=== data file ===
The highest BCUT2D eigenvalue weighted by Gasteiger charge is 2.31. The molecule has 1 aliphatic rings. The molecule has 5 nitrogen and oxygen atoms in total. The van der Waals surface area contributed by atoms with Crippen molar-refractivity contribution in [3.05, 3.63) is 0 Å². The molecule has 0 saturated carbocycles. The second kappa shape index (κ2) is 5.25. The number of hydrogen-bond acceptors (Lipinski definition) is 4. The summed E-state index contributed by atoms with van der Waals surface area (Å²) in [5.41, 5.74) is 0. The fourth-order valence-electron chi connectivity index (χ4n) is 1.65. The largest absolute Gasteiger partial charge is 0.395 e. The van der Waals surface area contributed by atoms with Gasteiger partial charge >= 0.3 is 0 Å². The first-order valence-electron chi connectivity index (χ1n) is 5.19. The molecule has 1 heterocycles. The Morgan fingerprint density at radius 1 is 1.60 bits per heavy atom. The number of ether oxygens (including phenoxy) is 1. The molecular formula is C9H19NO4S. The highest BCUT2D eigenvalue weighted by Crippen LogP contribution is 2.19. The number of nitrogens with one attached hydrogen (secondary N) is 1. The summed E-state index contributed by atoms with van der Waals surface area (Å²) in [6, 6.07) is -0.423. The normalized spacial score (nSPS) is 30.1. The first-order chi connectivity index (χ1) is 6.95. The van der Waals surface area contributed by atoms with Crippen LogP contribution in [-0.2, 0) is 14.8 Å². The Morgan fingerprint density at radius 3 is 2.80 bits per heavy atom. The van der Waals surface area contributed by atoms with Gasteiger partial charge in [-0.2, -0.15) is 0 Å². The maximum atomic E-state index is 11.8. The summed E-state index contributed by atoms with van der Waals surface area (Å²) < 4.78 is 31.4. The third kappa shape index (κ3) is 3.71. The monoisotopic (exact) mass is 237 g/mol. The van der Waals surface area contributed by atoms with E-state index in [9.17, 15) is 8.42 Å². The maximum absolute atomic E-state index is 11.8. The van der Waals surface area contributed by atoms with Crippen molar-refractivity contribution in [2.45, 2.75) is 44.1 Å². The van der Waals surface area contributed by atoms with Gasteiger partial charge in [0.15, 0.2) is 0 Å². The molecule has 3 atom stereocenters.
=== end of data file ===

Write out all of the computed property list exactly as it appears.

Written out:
The highest BCUT2D eigenvalue weighted by Gasteiger charge is 2.31. The molecule has 1 aliphatic rings. The molecule has 5 nitrogen and oxygen atoms in total. The van der Waals surface area contributed by atoms with Crippen molar-refractivity contribution in [3.05, 3.63) is 0 Å². The molecule has 0 saturated carbocycles. The second kappa shape index (κ2) is 5.25. The number of hydrogen-bond acceptors (Lipinski definition) is 4. The summed E-state index contributed by atoms with van der Waals surface area (Å²) in [5.41, 5.74) is 0. The fourth-order valence-electron chi connectivity index (χ4n) is 1.65. The largest absolute Gasteiger partial charge is 0.395 e. The van der Waals surface area contributed by atoms with Gasteiger partial charge >= 0.3 is 0 Å². The first-order valence-electron chi connectivity index (χ1n) is 5.19. The molecule has 1 heterocycles. The Morgan fingerprint density at radius 1 is 1.60 bits per heavy atom. The number of ether oxygens (including phenoxy) is 1. The molecular formula is C9H19NO4S. The highest BCUT2D eigenvalue weighted by Crippen LogP contribution is 2.19. The number of nitrogens with one attached hydrogen (secondary N) is 1. The summed E-state index contributed by atoms with van der Waals surface area (Å²) in [6, 6.07) is -0.423. The normalized spacial score (nSPS) is 30.1. The first-order chi connectivity index (χ1) is 6.95. The van der Waals surface area contributed by atoms with Crippen LogP contribution in [-0.2, 0) is 14.8 Å². The Morgan fingerprint density at radius 3 is 2.80 bits per heavy atom. The van der Waals surface area contributed by atoms with Gasteiger partial charge in [-0.2, -0.15) is 0 Å². The maximum atomic E-state index is 11.8. The summed E-state index contributed by atoms with van der Waals surface area (Å²) < 4.78 is 31.4. The third kappa shape index (κ3) is 3.71. The monoisotopic (exact) mass is 237 g/mol. The van der Waals surface area contributed by atoms with E-state index in [9.17, 15) is 8.42 Å². The maximum absolute atomic E-state index is 11.8. The van der Waals surface area contributed by atoms with Crippen molar-refractivity contribution in [2.45, 2.75) is 44.1 Å². The van der Waals surface area contributed by atoms with Gasteiger partial charge in [0.15, 0.2) is 0 Å². The molecule has 3 atom stereocenters.